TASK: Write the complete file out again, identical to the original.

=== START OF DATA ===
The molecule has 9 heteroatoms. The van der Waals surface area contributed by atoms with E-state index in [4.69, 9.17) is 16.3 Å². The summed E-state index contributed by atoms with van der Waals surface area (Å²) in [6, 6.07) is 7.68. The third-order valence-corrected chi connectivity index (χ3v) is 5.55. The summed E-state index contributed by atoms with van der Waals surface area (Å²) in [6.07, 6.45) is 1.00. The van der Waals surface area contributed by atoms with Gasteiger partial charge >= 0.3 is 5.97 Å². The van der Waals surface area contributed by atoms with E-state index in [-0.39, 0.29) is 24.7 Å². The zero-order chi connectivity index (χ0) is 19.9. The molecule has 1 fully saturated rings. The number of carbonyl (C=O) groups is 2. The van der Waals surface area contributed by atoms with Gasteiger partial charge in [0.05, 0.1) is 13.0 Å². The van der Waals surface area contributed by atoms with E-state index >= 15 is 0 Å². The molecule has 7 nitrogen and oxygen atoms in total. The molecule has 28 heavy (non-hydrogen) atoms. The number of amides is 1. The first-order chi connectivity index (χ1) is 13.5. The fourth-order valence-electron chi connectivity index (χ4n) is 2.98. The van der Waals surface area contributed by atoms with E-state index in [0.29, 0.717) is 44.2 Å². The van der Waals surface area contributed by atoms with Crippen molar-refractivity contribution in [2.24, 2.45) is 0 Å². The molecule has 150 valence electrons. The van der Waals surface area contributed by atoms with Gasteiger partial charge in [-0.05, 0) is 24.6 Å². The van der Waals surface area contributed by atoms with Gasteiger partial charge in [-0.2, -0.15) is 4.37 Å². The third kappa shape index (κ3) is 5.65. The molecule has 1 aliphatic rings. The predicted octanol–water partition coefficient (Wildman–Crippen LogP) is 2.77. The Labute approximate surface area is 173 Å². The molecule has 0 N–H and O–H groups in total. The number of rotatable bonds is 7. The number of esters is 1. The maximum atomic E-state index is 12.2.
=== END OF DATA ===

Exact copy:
The molecule has 9 heteroatoms. The van der Waals surface area contributed by atoms with E-state index in [4.69, 9.17) is 16.3 Å². The summed E-state index contributed by atoms with van der Waals surface area (Å²) in [6, 6.07) is 7.68. The third-order valence-corrected chi connectivity index (χ3v) is 5.55. The summed E-state index contributed by atoms with van der Waals surface area (Å²) in [6.07, 6.45) is 1.00. The van der Waals surface area contributed by atoms with Gasteiger partial charge >= 0.3 is 5.97 Å². The van der Waals surface area contributed by atoms with E-state index in [-0.39, 0.29) is 24.7 Å². The zero-order chi connectivity index (χ0) is 19.9. The molecule has 1 fully saturated rings. The number of carbonyl (C=O) groups is 2. The van der Waals surface area contributed by atoms with Gasteiger partial charge in [0.05, 0.1) is 13.0 Å². The van der Waals surface area contributed by atoms with E-state index >= 15 is 0 Å². The molecule has 7 nitrogen and oxygen atoms in total. The molecule has 28 heavy (non-hydrogen) atoms. The number of amides is 1. The first-order chi connectivity index (χ1) is 13.5. The fourth-order valence-electron chi connectivity index (χ4n) is 2.98. The van der Waals surface area contributed by atoms with E-state index in [0.29, 0.717) is 44.2 Å². The van der Waals surface area contributed by atoms with Crippen molar-refractivity contribution in [2.24, 2.45) is 0 Å². The molecule has 150 valence electrons. The van der Waals surface area contributed by atoms with Gasteiger partial charge in [-0.05, 0) is 24.6 Å². The van der Waals surface area contributed by atoms with Gasteiger partial charge in [-0.2, -0.15) is 4.37 Å². The third kappa shape index (κ3) is 5.65. The molecule has 1 aliphatic rings. The predicted octanol–water partition coefficient (Wildman–Crippen LogP) is 2.77. The Labute approximate surface area is 173 Å². The molecule has 0 N–H and O–H groups in total. The number of rotatable bonds is 7. The number of esters is 1. The maximum atomic E-state index is 12.2.